The China-Raw Materials Case and Its Impact (or Lack Thereof) on U.S. Downstream Industries

Article excerpt

The recent rulings of the Dispute Settlement Body of the World Trade Organization in the China--Raw Materials (1) case have important legal, economic, and policy implications for China and other WTO members. My presentation introduces the special features of this case and discusses its potential impact (or lack thereof) on U.S. downstream industries, using Midwest companies as examples. The discussion seeks to elucidate the complexity confronting the world trading system.

THE CHINA--RAW MATERIALS CASE (2)

Background

China--Raw Materials is a WTO dispute brought by the United States, the European Union, and Mexico against China in 2009. At issue were tariff and nontariff measures adopted by China to restrict the export of nine types of raw materials (bauxite, coke, fluorspar, magnesium, manganese, silicon carbide, silicon metal, yellow phosphorus, and zinc). The complainants challenged these measures as inconsistent with the provisions of the General Agreement on Tariffs and Trade (GATT) and of China's Accession Protocol (the Protocol). (3)

China defended its measures by invoking GATT Article XX(g), which excuses measures relating to the conservation of exhaustible natural resources, and Article XX(b), which allows measures necessary to protect human, animal, or plant life or health. China's defense was rejected by the WTO judiciary.

The WTO judiciary made two key findings. First, it found that China's export duties breached China's obligation to eliminate export duties under Paragraph 11.3 of the Protocol, and that China may not invoke GATT Article XX to justify this breach because there is no textual link between Paragraph 11.3 and the GATT provision. Second, it found that China's export restrictions violated GATT Article XI: 1, which prohibits all quantitative restrictions on imports and exports, and that the violation cannot be excused by the environmental exceptions under Article XX(b) or (g) because China failed to demonstrate that it has similarly restricted domestic consumption.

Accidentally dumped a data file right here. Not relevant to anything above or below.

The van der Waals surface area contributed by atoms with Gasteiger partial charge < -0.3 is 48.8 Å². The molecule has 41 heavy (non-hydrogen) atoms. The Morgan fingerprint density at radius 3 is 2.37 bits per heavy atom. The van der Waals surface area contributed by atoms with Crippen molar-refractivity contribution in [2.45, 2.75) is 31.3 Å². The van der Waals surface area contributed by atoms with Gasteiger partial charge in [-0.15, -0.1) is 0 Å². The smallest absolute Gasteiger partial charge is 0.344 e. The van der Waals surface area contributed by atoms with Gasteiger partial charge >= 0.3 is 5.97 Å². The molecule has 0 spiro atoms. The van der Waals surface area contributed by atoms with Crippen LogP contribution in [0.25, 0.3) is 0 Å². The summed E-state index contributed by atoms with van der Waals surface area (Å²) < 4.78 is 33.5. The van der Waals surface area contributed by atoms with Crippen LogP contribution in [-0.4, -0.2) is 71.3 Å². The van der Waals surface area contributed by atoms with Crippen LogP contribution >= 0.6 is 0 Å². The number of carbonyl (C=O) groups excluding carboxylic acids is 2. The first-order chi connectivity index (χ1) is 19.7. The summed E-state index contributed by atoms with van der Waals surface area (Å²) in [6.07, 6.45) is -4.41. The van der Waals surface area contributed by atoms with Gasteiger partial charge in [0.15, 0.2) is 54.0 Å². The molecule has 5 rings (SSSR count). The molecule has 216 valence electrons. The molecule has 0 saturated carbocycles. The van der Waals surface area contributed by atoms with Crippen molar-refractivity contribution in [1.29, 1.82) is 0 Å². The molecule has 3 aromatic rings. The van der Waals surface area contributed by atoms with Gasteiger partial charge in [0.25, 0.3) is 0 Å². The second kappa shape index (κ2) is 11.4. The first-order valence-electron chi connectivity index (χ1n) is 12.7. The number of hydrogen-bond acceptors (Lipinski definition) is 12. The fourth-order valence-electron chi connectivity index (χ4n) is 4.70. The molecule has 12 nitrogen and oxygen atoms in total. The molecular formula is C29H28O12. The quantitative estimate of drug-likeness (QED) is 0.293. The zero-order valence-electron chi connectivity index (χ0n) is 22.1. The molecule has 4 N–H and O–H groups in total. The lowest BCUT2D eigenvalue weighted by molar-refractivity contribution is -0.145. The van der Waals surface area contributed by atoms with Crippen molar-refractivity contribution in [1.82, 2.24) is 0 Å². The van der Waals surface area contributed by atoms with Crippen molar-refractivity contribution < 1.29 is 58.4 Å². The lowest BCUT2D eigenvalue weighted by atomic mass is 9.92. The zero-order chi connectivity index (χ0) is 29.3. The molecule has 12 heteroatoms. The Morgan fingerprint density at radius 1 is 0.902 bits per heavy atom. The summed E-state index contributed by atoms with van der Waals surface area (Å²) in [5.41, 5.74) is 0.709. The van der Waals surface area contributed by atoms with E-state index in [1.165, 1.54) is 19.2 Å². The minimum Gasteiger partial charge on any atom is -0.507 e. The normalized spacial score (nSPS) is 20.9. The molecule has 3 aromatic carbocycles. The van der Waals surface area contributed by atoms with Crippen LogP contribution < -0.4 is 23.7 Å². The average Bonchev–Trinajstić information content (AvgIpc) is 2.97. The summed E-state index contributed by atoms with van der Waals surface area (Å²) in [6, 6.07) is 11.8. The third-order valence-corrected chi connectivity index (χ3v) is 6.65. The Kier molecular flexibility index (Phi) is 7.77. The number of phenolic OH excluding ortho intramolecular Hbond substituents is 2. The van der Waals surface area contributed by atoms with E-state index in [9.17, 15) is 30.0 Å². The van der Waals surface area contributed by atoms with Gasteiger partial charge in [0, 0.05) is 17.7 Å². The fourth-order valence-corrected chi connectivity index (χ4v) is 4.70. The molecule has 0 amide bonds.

Implications for China's Industrial and Environmental Policies

The WTO rulings have serious implications for China's industrial and environmental policies. For years, China has overexploited its natural resources at the expense of environmental degradation and resource depletion. With only limited natural resources, China nonetheless has been exporting raw materials at cut-rate prices, driving out foreign competition and making itself a major supplier to the rest of the world. Meanwhile, rapid industrialization at home has increased domestic demand for raw materials tremendously. Realizing that China badly needs to conserve exhaustible natural resources and protect the environment, but not wanting to hinder development of domestic downstream industries, the government has resorted to export restrictions to reduce foreign consumption without simultaneously curbing domestic consumption. This policy, however, can no longer be pursued. Under the WTO rulings, China must treat domestic and foreign users evenhandedly in the distribution of its resource products. Domestic industries may not be given preference over foreign purchasers with respect to access to China's raw materials. If for whatever reason China is unable to implement proper environmental standards in the production of raw materials, resulting in "subsidization" of its domestic industries with low-priced resources, then it must do the same for foreign buyers, while bearing the consequences of environmental degradation at home.

It is important to understand that China's predicament stems from its special commitment to eliminate export duties. Currently, GATT rules prohibit quantitative restrictions on exports, but permit the use of export tariffs. Since tariff and nontariff measures can achieve the same effect of limiting exports, the WTO discipline on export restrictions has been rendered largely ineffective. …